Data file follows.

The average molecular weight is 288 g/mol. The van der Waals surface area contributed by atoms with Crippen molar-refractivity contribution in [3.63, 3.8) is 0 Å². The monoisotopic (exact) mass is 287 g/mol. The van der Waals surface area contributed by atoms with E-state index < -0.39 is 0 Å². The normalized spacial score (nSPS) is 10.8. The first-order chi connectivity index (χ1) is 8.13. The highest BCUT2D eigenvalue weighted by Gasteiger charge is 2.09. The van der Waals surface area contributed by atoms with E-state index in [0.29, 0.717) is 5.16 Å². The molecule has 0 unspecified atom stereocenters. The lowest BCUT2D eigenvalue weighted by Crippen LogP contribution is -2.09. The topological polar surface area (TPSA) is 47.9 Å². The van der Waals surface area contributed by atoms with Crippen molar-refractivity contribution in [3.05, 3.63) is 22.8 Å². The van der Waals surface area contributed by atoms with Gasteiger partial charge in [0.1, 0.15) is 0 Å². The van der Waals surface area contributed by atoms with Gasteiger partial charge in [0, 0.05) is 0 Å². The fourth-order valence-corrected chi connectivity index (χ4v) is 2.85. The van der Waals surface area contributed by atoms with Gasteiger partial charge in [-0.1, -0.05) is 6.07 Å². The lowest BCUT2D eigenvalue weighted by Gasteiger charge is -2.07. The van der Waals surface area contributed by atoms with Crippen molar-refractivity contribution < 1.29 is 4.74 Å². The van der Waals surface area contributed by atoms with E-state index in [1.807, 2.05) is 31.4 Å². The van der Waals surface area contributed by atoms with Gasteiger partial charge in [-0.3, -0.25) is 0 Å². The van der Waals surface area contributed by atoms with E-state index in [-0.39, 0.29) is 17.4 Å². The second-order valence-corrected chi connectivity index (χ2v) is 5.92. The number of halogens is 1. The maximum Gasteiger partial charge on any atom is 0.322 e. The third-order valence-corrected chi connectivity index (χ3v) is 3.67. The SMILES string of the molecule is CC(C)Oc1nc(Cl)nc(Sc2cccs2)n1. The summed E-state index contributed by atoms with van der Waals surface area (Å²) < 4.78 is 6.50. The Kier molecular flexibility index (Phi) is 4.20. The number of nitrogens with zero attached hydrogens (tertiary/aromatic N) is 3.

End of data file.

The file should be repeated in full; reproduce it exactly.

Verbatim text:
The average molecular weight is 288 g/mol. The van der Waals surface area contributed by atoms with Crippen molar-refractivity contribution in [3.63, 3.8) is 0 Å². The monoisotopic (exact) mass is 287 g/mol. The van der Waals surface area contributed by atoms with E-state index < -0.39 is 0 Å². The normalized spacial score (nSPS) is 10.8. The first-order chi connectivity index (χ1) is 8.13. The highest BCUT2D eigenvalue weighted by Gasteiger charge is 2.09. The van der Waals surface area contributed by atoms with E-state index in [0.29, 0.717) is 5.16 Å². The molecule has 0 unspecified atom stereocenters. The lowest BCUT2D eigenvalue weighted by Crippen LogP contribution is -2.09. The topological polar surface area (TPSA) is 47.9 Å². The van der Waals surface area contributed by atoms with Crippen molar-refractivity contribution in [3.05, 3.63) is 22.8 Å². The van der Waals surface area contributed by atoms with Gasteiger partial charge in [0.1, 0.15) is 0 Å². The van der Waals surface area contributed by atoms with Gasteiger partial charge in [0, 0.05) is 0 Å². The fourth-order valence-corrected chi connectivity index (χ4v) is 2.85. The van der Waals surface area contributed by atoms with Gasteiger partial charge in [-0.1, -0.05) is 6.07 Å². The lowest BCUT2D eigenvalue weighted by Gasteiger charge is -2.07. The van der Waals surface area contributed by atoms with Crippen molar-refractivity contribution < 1.29 is 4.74 Å². The van der Waals surface area contributed by atoms with E-state index in [1.807, 2.05) is 31.4 Å². The van der Waals surface area contributed by atoms with Gasteiger partial charge in [-0.3, -0.25) is 0 Å². The van der Waals surface area contributed by atoms with E-state index in [-0.39, 0.29) is 17.4 Å². The second-order valence-corrected chi connectivity index (χ2v) is 5.92. The number of halogens is 1. The maximum Gasteiger partial charge on any atom is 0.322 e. The third-order valence-corrected chi connectivity index (χ3v) is 3.67. The SMILES string of the molecule is CC(C)Oc1nc(Cl)nc(Sc2cccs2)n1. The summed E-state index contributed by atoms with van der Waals surface area (Å²) < 4.78 is 6.50. The Kier molecular flexibility index (Phi) is 4.20. The number of nitrogens with zero attached hydrogens (tertiary/aromatic N) is 3.